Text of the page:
I saw Vol. 1 of Quentin Tarantino's Kill Bill this past weekend, and today read the New Yorker's Oct. 20 profile of the director. The profile showed for me how personal weblogs like this one are natural extensions not so much of anything in network communications, journalism, literature radio or even diaries but of Seinfeld and Pulp Fiction. Personal webloggers are above all celebrating and accelerating the rise of minutiae as an object of cultural fascination. Although she does not reference weblogs, the New Yorker's Larissa MacFarquhar describes this phenomenon well within the profile:
The minutiae thing didn't start with Tarantino: it started in the summer of 1989, with the release, in August, of Steven Soderbergh's film "Sex, Lies, and Videotape," and acquired critical momentum with the debut, the following May, of "Seinfeld," the show about nothing. "Sex, Lies, and Videotape" began with the voice of Ann, played by Andy MacDowell, talking to her therapist. "Garbage," MacDowell said. "All I've been thinking about all week is garbage. I mean, I just can't stop thinking about it. I just, I've gotten real concerned over what's going to happen with all the garbage. I mean, we've got so much of it. You know, I mean, we have to run out of places to put this stuff eventually." It wasn't the first time, of course, that a character in a movie had spoken in such a startlingly normal, kitchen-table way, but it was surprising to hear that kind of speech so foregrounded, placed not at a slow moment in the middle but right at the beginning of the movie. When Tarantino did the same thing, beginning "Reservoir Dogs" with his infamous, over-discusses monologue about Madonna, minutiae became institutionalized as a routine in nineties movies, as Seinfeld has institutionalized such routines on TV. They had always been a staple of comedy, especially standup, but Tarantino introduced them into genre movies, where they were surprising. It was the "Don Quixote" move: to make comedy by combining a rigidly stylized genre with the humiliating banality of everyday life.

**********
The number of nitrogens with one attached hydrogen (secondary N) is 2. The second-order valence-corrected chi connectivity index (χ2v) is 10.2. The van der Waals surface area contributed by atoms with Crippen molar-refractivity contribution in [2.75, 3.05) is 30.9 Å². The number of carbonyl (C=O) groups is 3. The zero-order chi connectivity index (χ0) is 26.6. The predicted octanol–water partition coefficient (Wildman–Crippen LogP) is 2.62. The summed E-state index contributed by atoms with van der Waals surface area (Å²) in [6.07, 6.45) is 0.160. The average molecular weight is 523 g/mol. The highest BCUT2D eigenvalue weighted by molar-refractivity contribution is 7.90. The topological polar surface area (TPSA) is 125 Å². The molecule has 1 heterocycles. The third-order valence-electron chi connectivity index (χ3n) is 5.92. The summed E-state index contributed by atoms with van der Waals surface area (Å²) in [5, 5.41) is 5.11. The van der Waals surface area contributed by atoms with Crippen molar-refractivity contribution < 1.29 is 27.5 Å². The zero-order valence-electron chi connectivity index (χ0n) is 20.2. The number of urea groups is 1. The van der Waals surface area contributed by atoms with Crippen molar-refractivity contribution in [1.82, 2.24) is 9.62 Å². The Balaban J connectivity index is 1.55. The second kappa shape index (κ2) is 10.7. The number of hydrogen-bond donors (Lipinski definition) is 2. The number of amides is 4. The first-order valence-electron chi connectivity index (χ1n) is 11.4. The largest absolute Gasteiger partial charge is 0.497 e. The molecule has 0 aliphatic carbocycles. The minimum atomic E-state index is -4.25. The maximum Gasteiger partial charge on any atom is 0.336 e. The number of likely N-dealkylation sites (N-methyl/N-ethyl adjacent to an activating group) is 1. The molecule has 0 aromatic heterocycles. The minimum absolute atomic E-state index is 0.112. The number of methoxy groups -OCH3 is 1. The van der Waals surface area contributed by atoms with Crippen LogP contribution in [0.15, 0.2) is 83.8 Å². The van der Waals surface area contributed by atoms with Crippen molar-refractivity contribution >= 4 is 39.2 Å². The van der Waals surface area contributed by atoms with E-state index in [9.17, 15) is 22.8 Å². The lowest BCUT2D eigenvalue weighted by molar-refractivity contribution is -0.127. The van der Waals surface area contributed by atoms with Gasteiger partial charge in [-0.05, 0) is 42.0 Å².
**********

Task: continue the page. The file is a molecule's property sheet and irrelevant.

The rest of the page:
This may overstate matters. It seems to me Woody Allen, to take one easy counterexample, was putting minutiae in the foreground of genre movies -- romance, musicals -- back in the 1960s. Sure, they were comedic genre films, but genre nevertheless, and only arguably more comedic than Tarantino's work. It is also possible I am overstating the importance of minutiae to personal weblogging, as opposed to melodrama, which is well represented and distinct. But I still reserve the right to retitle this particular weblog, Tsome future date, "The Humiliating Banality of Everday Life."
Robots, robots, robots, robots
Wow. Ouch. Hmmm. In the meantime.